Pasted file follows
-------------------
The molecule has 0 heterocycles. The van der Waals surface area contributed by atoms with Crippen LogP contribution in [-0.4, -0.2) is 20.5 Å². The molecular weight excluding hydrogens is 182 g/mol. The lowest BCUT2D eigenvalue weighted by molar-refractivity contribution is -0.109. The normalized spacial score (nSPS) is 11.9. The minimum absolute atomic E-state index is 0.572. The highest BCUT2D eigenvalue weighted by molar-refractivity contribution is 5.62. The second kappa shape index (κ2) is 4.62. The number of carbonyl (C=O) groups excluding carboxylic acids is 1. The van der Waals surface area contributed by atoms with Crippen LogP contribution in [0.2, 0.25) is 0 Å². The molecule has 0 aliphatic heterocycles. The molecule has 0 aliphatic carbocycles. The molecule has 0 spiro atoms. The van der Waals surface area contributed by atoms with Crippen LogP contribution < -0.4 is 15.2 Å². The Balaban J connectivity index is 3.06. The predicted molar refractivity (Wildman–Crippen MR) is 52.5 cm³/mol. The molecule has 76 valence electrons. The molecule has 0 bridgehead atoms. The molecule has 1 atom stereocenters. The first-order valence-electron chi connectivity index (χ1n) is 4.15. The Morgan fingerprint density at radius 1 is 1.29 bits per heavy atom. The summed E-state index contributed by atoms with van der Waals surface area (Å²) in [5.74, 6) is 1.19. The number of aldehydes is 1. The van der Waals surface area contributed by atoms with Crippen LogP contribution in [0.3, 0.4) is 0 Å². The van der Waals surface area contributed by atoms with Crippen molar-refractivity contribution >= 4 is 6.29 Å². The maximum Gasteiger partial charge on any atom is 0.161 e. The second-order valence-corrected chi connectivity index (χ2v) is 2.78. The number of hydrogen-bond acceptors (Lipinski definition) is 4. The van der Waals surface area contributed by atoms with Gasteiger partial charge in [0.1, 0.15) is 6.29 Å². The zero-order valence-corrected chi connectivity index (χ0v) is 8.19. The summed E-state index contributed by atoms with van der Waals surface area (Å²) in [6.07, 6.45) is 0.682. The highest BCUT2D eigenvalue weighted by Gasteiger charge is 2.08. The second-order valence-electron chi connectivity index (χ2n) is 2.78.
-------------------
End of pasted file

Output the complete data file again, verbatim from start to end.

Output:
The molecule has 0 heterocycles. The van der Waals surface area contributed by atoms with Crippen LogP contribution in [-0.4, -0.2) is 20.5 Å². The molecular weight excluding hydrogens is 182 g/mol. The lowest BCUT2D eigenvalue weighted by molar-refractivity contribution is -0.109. The normalized spacial score (nSPS) is 11.9. The minimum absolute atomic E-state index is 0.572. The highest BCUT2D eigenvalue weighted by molar-refractivity contribution is 5.62. The second kappa shape index (κ2) is 4.62. The number of carbonyl (C=O) groups excluding carboxylic acids is 1. The van der Waals surface area contributed by atoms with Crippen LogP contribution in [0.2, 0.25) is 0 Å². The molecule has 0 aliphatic heterocycles. The molecule has 0 aliphatic carbocycles. The molecule has 0 spiro atoms. The van der Waals surface area contributed by atoms with Crippen LogP contribution < -0.4 is 15.2 Å². The Balaban J connectivity index is 3.06. The predicted molar refractivity (Wildman–Crippen MR) is 52.5 cm³/mol. The molecule has 76 valence electrons. The molecule has 0 bridgehead atoms. The molecule has 1 atom stereocenters. The first-order valence-electron chi connectivity index (χ1n) is 4.15. The Morgan fingerprint density at radius 1 is 1.29 bits per heavy atom. The summed E-state index contributed by atoms with van der Waals surface area (Å²) in [5.74, 6) is 1.19. The number of aldehydes is 1. The van der Waals surface area contributed by atoms with Crippen LogP contribution in [0.3, 0.4) is 0 Å². The van der Waals surface area contributed by atoms with Crippen molar-refractivity contribution >= 4 is 6.29 Å². The maximum Gasteiger partial charge on any atom is 0.161 e. The second-order valence-corrected chi connectivity index (χ2v) is 2.78. The number of hydrogen-bond acceptors (Lipinski definition) is 4. The van der Waals surface area contributed by atoms with Gasteiger partial charge in [0.1, 0.15) is 6.29 Å². The zero-order valence-corrected chi connectivity index (χ0v) is 8.19. The summed E-state index contributed by atoms with van der Waals surface area (Å²) in [6.07, 6.45) is 0.682. The highest BCUT2D eigenvalue weighted by Gasteiger charge is 2.08. The second-order valence-electron chi connectivity index (χ2n) is 2.78.